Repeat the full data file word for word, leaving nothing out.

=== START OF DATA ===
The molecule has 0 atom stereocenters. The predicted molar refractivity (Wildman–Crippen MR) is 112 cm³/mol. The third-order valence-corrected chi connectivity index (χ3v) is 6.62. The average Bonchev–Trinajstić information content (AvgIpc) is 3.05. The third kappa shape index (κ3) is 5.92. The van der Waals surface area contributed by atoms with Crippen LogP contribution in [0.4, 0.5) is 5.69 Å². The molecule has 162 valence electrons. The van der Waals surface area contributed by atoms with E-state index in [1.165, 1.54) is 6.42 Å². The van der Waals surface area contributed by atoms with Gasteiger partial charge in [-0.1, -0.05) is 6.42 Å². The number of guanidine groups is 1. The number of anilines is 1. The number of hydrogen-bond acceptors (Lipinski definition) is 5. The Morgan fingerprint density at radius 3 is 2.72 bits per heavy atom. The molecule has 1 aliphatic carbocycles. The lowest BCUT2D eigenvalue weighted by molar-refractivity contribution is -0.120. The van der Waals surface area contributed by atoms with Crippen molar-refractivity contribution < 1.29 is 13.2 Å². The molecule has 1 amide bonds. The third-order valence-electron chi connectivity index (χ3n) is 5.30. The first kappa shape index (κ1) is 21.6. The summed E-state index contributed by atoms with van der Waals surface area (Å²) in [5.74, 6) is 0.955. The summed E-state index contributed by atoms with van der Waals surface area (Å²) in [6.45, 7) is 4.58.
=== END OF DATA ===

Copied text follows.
The molecule has 0 atom stereocenters. The predicted molar refractivity (Wildman–Crippen MR) is 112 cm³/mol. The third-order valence-corrected chi connectivity index (χ3v) is 6.62. The average Bonchev–Trinajstić information content (AvgIpc) is 3.05. The third kappa shape index (κ3) is 5.92. The van der Waals surface area contributed by atoms with Crippen LogP contribution in [0.4, 0.5) is 5.69 Å². The molecule has 162 valence electrons. The van der Waals surface area contributed by atoms with E-state index in [1.165, 1.54) is 6.42 Å². The van der Waals surface area contributed by atoms with Gasteiger partial charge in [-0.1, -0.05) is 6.42 Å². The number of guanidine groups is 1. The number of anilines is 1. The number of hydrogen-bond acceptors (Lipinski definition) is 5. The Morgan fingerprint density at radius 3 is 2.72 bits per heavy atom. The molecule has 1 aliphatic carbocycles. The lowest BCUT2D eigenvalue weighted by molar-refractivity contribution is -0.120. The van der Waals surface area contributed by atoms with Crippen molar-refractivity contribution < 1.29 is 13.2 Å². The molecule has 1 amide bonds. The third-order valence-electron chi connectivity index (χ3n) is 5.30. The first kappa shape index (κ1) is 21.6. The summed E-state index contributed by atoms with van der Waals surface area (Å²) in [5.74, 6) is 0.955. The summed E-state index contributed by atoms with van der Waals surface area (Å²) in [6.45, 7) is 4.58.